Indian telescope SARAS finds clues to the first galaxies in the universe!  |

Indian telescope SARAS finds clues to the first galaxies in the universe! |

Located about 20,000 light-years away in the constellation Scorpius (the Scorpion), Terzan 1, pictured here, is one of about 150 globular clusters belonging to our galaxy, the Milky Way.  (NASA)

Representative picture


Humanity’s fascination with the secrets of the universe is endless, and rightly so! After all, who wouldn’t want to know how our existence came about? The world has been collectively striving to find the answers for ages. And now he has taken a step forward, with India making a significant contribution to this leap!

A group of researchers from around the world have discovered the properties of radioluminous galaxies that formed just 200 million years after the Big Bang – a period known as the Cosmic Dawn!

And this one-of-a-kind work was made possible by a locally designed and built SARAS 3 radio telescope, which was deployed at Lake Dandiganahalli and the Sharavati Backwaters in North Karnataka. SARAS is an acronym for Antenna Shape Measurement of Radio Background Spectrum.

The research team involved scientists from the Raman Research Institute (RRI) based in Bengaluru and the Commonwealth Scientific and Industrial Research Organization (CSIRO) in Australia, as well as collaborators from the University of Cambridge and Tel Aviv University.

The study results, detailed in the journal Nature Astronomy, provide insight into the energy output, luminosity and masses of the first generation of galaxies.

Tracing the beginnings with a new method

Scientists typically study the properties of very old galaxies through the 21-centimeter line – a radio signal produced by hydrogen atoms in the early universe. This signal is emitted in and around galaxies at a frequency of about 1420 MHz. However, the signs are extremely faint and their detection is difficult even for the most powerful radio telescopes.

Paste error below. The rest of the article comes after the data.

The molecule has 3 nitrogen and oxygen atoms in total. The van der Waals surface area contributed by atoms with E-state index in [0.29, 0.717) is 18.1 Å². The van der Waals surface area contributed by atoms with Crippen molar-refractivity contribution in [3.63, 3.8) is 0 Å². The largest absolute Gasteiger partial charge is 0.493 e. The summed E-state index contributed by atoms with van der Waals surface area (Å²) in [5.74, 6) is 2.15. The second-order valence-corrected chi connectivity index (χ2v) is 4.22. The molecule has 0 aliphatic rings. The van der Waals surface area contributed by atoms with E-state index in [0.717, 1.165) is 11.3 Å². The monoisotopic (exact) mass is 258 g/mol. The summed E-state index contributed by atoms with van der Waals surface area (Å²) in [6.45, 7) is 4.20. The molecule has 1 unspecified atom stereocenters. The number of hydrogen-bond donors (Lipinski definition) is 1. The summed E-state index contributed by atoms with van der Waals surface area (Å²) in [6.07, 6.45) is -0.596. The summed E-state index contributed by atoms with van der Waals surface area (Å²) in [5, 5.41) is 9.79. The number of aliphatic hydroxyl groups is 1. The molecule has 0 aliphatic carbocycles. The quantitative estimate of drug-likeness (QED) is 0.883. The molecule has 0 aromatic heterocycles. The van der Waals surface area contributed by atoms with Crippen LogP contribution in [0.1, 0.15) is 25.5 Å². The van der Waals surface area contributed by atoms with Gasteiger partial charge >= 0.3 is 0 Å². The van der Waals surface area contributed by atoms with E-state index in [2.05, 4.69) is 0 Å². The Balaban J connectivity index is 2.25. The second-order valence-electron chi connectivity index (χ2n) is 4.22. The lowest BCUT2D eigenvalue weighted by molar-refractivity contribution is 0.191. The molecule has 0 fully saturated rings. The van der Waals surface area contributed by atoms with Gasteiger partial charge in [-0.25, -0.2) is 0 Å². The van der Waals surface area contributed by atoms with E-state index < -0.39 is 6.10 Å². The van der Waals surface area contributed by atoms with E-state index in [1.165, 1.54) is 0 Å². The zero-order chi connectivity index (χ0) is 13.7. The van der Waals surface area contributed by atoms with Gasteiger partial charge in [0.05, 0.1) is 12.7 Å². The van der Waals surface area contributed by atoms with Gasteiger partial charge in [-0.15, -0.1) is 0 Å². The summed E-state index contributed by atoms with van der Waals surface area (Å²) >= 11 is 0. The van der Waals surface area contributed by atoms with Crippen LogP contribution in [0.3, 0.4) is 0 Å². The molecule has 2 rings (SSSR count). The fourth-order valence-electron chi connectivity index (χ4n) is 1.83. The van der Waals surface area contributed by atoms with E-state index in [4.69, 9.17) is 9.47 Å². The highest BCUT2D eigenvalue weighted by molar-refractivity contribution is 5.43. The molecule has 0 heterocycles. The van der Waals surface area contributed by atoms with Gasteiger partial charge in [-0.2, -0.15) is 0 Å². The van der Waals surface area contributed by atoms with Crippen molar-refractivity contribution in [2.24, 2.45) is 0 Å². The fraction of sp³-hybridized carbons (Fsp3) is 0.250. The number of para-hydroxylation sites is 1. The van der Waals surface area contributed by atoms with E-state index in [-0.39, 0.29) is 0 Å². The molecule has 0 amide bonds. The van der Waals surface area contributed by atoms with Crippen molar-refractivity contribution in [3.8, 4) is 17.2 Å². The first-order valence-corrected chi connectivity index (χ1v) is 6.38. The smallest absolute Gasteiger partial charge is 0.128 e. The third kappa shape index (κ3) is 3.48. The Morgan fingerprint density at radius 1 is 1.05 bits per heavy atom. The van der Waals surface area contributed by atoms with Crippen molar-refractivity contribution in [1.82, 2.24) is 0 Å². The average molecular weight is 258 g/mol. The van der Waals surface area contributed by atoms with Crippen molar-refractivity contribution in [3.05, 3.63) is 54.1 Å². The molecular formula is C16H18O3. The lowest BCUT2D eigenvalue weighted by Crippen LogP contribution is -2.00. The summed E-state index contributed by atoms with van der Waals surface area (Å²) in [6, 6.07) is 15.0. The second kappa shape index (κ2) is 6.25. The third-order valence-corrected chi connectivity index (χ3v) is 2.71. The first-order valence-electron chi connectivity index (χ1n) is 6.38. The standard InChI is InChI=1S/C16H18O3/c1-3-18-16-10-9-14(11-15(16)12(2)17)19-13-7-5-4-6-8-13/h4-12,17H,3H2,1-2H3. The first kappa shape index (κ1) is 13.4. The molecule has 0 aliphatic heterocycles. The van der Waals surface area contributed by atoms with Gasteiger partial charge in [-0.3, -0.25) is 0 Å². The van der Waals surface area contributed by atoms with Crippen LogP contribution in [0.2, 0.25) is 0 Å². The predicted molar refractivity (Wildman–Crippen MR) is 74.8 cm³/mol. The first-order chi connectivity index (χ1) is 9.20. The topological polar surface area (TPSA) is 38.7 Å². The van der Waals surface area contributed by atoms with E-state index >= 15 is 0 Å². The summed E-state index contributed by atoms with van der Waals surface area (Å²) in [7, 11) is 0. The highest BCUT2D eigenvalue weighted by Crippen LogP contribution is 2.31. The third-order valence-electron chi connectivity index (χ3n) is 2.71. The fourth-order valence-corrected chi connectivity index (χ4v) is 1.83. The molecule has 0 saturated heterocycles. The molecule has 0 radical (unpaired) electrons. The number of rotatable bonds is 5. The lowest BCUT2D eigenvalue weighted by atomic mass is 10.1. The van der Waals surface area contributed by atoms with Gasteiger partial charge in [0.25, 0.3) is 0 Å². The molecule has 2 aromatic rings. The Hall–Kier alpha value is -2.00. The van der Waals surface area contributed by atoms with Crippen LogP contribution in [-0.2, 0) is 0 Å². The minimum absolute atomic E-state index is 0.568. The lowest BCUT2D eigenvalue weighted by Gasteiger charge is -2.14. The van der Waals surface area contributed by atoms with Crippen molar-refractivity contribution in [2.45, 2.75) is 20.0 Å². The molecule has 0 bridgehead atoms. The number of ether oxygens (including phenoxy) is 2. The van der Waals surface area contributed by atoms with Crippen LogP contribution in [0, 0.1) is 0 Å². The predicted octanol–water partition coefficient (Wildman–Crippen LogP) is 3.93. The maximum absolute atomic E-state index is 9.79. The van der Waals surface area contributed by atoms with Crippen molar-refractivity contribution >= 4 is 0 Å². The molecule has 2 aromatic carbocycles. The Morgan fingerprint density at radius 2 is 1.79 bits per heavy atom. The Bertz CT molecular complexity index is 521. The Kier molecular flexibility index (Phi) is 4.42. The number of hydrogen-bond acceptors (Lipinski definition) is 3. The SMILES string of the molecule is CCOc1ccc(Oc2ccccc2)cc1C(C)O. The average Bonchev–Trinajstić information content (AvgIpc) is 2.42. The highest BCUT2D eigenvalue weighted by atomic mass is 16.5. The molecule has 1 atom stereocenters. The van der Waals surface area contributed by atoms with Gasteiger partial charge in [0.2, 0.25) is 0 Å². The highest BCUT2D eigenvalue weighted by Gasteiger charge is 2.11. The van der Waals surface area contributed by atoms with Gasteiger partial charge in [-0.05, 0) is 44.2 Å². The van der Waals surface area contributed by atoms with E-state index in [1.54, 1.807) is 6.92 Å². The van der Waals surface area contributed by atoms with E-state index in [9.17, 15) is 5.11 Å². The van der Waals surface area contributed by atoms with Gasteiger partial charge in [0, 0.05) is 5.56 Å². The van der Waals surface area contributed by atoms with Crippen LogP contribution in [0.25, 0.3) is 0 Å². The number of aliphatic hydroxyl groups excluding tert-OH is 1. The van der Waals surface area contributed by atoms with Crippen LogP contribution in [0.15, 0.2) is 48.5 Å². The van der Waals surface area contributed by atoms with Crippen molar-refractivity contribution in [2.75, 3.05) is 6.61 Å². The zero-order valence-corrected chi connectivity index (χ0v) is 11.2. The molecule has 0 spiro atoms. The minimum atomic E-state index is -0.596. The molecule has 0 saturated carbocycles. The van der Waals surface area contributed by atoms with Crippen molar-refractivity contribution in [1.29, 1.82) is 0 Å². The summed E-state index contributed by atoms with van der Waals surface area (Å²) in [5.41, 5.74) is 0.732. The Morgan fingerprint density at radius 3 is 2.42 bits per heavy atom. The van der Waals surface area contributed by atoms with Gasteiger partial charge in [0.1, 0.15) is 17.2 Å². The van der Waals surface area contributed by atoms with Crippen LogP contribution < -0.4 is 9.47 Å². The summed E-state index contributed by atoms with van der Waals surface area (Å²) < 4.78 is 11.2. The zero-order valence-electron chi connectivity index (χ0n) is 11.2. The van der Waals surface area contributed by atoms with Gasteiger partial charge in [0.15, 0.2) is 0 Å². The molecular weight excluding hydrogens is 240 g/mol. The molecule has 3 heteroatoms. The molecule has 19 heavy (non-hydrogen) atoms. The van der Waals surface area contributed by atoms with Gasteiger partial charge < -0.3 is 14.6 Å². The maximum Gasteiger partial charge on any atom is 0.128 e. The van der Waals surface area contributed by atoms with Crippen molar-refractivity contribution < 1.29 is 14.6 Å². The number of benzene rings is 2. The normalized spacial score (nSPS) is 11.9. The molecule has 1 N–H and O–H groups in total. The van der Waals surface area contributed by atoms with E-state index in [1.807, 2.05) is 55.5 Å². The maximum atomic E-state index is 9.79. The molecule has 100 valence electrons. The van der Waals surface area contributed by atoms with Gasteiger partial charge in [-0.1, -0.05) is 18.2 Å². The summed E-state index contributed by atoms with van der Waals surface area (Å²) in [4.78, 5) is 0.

But now the study team has shown for the first time that even missing the 21-centimeter line of the early universe can allow astronomers to study the properties of early galaxies!

“The results from the SARAS 3 telescope are the first time radio observations of the 21-centimeter mean line have been able to provide insight into the properties of early radio-strong galaxies that are typically powered by supermassive black holes,” Subrahmanyan said, former director of RRI and author of the article.

While SARAS 2 was the first to inform the properties of the first stars and galaxies, SARAS 3 has gone a step further by improving our understanding of the astrophysics of Cosmic Dawn.

“SARAS 3 tells us that less than 3% of gaseous matter in early galaxies was converted into stars, and that early galaxies that were bright in radio emission were also strong in X-rays, which heated cosmic gas in and around of the first galaxies,” added Singh, another author of the paper.

Thanks to these developments, scientists have now been able to place limits on the masses of early galaxies, as well as their energy outputs in radio, X-ray and ultraviolet wavelengths. Furthermore, using a phenomenological model, an upper bound was also placed on the excess radiation at radio wavelengths.

“This is a first step for us in what we hope will be a decade of discoveries about how the universe evolved from darkness and emptiness to the complex realm of stars, galaxies and other celestial objects that we can see from Earth today,” Dr Eloy said. by Lera Acedo of the Cavendish Laboratory in Cambridge, who co-led the research.

Meanwhile, SARAS 3 has undergone a series of upgrades since its last deployment in March 2020. These improvements are expected to give even higher sensitivity in detecting the 21cm signal.

This study was published in the journal natural astronomy and available here.


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